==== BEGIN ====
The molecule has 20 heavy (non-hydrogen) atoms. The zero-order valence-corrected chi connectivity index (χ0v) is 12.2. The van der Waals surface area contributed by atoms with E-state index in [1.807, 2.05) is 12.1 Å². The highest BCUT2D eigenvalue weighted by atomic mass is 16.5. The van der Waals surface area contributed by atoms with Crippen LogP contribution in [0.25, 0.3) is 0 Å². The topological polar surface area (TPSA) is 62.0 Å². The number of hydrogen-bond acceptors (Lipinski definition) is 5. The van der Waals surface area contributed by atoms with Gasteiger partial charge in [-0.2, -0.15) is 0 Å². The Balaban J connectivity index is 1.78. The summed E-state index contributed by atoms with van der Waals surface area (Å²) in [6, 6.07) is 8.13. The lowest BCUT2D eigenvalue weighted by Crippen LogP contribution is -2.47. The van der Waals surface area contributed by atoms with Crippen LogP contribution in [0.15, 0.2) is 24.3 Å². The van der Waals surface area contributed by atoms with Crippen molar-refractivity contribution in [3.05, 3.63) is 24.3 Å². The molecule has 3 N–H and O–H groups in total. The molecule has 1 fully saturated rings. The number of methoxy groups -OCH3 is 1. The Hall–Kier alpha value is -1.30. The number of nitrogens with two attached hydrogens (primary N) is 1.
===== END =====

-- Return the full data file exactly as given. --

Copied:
The molecule has 20 heavy (non-hydrogen) atoms. The zero-order valence-corrected chi connectivity index (χ0v) is 12.2. The van der Waals surface area contributed by atoms with E-state index in [1.807, 2.05) is 12.1 Å². The highest BCUT2D eigenvalue weighted by atomic mass is 16.5. The van der Waals surface area contributed by atoms with Crippen LogP contribution in [0.25, 0.3) is 0 Å². The topological polar surface area (TPSA) is 62.0 Å². The number of hydrogen-bond acceptors (Lipinski definition) is 5. The van der Waals surface area contributed by atoms with Gasteiger partial charge in [-0.2, -0.15) is 0 Å². The Balaban J connectivity index is 1.78. The summed E-state index contributed by atoms with van der Waals surface area (Å²) in [6, 6.07) is 8.13. The lowest BCUT2D eigenvalue weighted by Crippen LogP contribution is -2.47. The van der Waals surface area contributed by atoms with Crippen LogP contribution in [0.15, 0.2) is 24.3 Å². The van der Waals surface area contributed by atoms with Crippen molar-refractivity contribution in [3.05, 3.63) is 24.3 Å². The molecule has 3 N–H and O–H groups in total. The molecule has 1 fully saturated rings. The number of methoxy groups -OCH3 is 1. The Hall–Kier alpha value is -1.30. The number of nitrogens with two attached hydrogens (primary N) is 1.